“The Boxcar Children meet Dahl in a Hawaii-like setting here and it’s all sorts of fun, with just enough snarkiness to add edge to the charm and wonder. A clever but subtle twist at the end adds even more amusement, and the overall effect is as pleasing as a tropical breeze.” —The Bulletin of the Center for Children’s Books

 

“A touch of Everything on a Waffle weirdness; a touch of The Willoughbys sendup; and a warm, genial, wholly original voice.” —Horn Book

 

“Readers will root for the spunky youngsters [and] relate to the kids’ simple desires for a normal life, complete with goldfish in bowls and room to sleep.”—School Library Journal

The Secret Keepers

The Secret Keepers coverThe Secret Keepers

By Trenton Lee Stewart

Genre: Juvenile Fiction

Curriculum Subject: Adventure: Mysteries, Adventure: Magic/Fantasy, Family Life: Neighbors/Neighborhoods

Grades: 3-7

 

Listen to Author Interview Educator Guide

When Reuben discovers an extraordinary antique watch, he soon learns it has a secret power and his life takes an intriguing turn. At first he is thrilled with his new treasure, but as one secret leads to another, Reuben finds himself torn between his innately honest nature and the lure to be a hero.

 

Now he is on a dangerous adventure–full of curious characters, treacherous traps, and hairsbreadth escapes–as he races to solve the mystery before it is too late. Even with fearless Penny, mighty Jack, and the wise Mrs. Genevieve on his side, can Reuben outwit and outmaneuver the sly villain called The Smoke and his devious defenders the Directions and save the city from a terrible fate?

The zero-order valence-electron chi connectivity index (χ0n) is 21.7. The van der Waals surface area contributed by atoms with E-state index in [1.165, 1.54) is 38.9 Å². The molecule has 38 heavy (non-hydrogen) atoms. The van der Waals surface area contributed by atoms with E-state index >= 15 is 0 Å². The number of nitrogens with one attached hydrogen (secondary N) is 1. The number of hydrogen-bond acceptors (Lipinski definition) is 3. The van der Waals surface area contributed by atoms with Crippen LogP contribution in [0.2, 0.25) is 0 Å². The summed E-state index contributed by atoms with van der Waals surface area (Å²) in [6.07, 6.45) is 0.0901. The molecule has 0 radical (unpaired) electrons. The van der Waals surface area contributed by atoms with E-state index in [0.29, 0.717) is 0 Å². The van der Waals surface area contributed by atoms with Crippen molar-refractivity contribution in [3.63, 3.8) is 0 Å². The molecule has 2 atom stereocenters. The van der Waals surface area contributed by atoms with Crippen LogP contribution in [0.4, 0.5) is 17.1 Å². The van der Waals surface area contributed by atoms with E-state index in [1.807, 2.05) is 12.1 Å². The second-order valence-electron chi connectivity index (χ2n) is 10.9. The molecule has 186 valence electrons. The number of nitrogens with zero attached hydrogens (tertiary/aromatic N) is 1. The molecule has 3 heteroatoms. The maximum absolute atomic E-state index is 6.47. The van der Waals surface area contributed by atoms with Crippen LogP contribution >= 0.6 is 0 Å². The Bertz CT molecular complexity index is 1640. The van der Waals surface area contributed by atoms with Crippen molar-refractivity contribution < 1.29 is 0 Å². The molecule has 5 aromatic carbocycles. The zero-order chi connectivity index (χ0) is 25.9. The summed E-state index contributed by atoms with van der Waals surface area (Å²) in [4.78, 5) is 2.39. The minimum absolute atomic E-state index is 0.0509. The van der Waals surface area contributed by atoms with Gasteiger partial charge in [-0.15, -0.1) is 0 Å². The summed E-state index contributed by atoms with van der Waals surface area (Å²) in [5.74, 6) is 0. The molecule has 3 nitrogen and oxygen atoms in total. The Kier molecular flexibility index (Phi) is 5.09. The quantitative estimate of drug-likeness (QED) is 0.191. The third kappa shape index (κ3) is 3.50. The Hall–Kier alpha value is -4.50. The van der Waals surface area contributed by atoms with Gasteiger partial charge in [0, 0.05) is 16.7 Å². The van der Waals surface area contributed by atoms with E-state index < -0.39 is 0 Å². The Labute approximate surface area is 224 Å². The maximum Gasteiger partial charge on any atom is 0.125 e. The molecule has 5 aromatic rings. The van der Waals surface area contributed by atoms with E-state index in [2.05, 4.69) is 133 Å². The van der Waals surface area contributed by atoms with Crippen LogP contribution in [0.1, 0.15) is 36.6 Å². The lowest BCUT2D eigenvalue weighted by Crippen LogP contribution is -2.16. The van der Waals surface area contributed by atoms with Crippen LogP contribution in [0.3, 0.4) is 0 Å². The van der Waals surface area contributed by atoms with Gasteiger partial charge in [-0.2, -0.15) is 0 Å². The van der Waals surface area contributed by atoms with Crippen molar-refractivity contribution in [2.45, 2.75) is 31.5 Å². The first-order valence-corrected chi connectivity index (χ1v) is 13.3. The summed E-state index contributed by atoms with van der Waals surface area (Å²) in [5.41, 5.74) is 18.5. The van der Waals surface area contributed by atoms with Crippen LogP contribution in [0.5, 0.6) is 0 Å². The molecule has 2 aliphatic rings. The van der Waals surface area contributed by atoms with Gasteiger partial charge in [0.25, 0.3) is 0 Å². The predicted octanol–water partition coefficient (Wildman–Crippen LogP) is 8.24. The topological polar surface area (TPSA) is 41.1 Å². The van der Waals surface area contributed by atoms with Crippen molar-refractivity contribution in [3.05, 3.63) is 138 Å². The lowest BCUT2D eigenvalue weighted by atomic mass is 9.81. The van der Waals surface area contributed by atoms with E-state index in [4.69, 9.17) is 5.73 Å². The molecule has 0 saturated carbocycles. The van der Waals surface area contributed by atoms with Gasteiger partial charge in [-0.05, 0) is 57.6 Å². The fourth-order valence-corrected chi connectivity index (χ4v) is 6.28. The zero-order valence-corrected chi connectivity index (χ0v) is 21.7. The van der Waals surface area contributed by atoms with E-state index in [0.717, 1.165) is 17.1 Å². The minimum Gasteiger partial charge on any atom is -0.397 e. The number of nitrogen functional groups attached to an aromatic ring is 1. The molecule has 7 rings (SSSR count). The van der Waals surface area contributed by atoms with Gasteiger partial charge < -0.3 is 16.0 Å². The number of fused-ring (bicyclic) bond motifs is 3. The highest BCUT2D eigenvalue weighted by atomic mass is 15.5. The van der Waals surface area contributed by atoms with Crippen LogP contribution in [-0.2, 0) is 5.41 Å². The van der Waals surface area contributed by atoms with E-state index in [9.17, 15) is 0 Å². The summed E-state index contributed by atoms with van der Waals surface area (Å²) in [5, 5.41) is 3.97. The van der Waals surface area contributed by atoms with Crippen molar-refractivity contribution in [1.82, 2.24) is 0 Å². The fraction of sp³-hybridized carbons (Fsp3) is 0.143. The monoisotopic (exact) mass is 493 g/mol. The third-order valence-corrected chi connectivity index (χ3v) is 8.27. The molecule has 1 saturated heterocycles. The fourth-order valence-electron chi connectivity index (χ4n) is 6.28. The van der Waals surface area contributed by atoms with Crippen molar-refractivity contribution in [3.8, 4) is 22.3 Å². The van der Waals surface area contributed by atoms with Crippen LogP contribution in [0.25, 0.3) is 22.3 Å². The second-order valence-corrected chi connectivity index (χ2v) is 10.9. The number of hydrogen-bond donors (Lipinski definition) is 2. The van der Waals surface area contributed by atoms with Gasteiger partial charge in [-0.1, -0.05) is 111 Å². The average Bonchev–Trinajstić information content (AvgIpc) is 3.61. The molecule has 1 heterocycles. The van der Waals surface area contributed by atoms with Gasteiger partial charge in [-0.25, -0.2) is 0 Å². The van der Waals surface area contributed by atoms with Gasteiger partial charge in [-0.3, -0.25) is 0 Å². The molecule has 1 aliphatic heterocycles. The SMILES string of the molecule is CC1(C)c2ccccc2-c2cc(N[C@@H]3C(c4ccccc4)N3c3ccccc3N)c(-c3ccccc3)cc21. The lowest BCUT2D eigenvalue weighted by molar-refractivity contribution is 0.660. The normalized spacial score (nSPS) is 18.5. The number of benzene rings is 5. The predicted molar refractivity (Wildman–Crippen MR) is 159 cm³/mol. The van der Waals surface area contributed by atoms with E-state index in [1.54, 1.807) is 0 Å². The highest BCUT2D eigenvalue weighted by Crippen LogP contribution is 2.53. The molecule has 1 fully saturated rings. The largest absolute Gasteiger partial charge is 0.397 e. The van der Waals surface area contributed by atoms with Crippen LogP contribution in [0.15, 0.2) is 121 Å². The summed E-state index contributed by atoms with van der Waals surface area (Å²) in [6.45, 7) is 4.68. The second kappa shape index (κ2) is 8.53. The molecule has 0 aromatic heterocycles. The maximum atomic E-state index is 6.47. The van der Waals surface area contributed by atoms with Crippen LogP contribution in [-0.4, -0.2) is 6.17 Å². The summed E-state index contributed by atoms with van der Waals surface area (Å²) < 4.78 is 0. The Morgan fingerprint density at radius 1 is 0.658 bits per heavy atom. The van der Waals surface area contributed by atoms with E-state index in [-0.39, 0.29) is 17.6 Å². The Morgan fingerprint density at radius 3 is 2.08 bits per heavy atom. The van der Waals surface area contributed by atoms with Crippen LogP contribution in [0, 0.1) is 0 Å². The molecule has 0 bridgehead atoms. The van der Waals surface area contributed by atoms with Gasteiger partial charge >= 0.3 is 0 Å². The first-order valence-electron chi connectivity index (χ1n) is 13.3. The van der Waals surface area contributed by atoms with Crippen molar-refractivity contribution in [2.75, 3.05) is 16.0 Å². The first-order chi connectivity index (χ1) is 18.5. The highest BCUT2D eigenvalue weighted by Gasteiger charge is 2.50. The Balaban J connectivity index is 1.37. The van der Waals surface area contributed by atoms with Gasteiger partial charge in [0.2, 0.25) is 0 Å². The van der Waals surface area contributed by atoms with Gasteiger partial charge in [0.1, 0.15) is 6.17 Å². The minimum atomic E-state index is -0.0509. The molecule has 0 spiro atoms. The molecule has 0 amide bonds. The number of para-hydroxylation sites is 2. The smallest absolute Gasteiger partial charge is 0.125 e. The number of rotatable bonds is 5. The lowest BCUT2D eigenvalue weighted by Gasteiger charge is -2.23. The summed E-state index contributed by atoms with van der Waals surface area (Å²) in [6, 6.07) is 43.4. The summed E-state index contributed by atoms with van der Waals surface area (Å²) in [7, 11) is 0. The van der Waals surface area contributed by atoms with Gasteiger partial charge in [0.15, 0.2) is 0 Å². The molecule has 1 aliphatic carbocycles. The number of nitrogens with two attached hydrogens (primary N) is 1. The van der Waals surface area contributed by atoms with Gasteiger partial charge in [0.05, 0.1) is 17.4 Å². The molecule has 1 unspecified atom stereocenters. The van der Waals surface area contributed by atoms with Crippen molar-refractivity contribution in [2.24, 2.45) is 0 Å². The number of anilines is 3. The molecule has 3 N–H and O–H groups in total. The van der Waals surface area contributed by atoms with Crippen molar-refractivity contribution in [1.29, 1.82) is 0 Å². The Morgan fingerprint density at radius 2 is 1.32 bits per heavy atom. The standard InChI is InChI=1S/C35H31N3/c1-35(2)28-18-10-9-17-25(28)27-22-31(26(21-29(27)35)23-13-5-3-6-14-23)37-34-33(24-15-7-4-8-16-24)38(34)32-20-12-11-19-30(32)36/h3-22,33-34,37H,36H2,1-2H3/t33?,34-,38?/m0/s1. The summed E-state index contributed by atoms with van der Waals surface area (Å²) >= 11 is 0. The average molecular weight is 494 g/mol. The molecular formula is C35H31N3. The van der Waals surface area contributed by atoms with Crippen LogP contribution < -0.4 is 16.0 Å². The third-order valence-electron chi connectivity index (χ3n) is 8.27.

In this ingeniously crafted novel, acclaimed author Trenton Lee Stewart invites readers to join the adventure, decipher the clues, and ask themselves the question: Is knowing a secret a gift or a curse?

 

PRAISE

★ “Stewart has created an exciting, fully imagined world filled with mystery and danger, where children can have real adventures without parental supervision. He doesn’t shy from putting the children in true danger, both physical and moral, keeping readers on tenterhooks until the final page.” —Publishers Weekly

 

★ “Children will be caught up in the mystery, trying to decipher the clues as they follow Reuben and his new-found friends in their race to save the town from a dreadful future…  All in all, this is another winner from Trenton Lee Stewart.” —School Library Connection

 

★ “Fans of Stewart’s ‘MysteriousBenedict Society’ and series like it will devour his latest novel. This epic story filled with adventure and twists and turns is certain to keep readers’interest from beginning to end.” —School Library Journal

 

secret-keepers

Towers Falling

Towers FallingTowers Falling

By Jewell Parker Rhodes

Genre: Juvenile Fiction

Curriculum Subject: Personal Development: Diversity, Social Studies: America, Social Studies: Patriotism, Personal Development: Loss

Grades: 3 & up

 

Educator Guide

When her fifth-grade teacher hints that a series of lessons about home and community will culminate with one big answer about two tall towers once visible outside their classroom window, Deja can’t help but feel confused. She sets off on a journey of discovery, with new friends Ben and Sabeen by her side. But just as she gets closer to answering big questions about who she is, what America means, and how communities can grow (and heal), she uncovers new questions, too. Like, why does Pop get so angry when she brings up anything about the towers?

 

Award-winning author Jewell Parker Rhodes tells a powerful story about young people who weren’t alive to witness this defining moment in history, but begin to realize how much it colors their every day.

 

 

PRAISE

“History made personal—and what a person! Deja’s voice is real and memorable, her compelling story one of hope unmarred by sentimentality.” —Newbery Medalist Linda Sue Park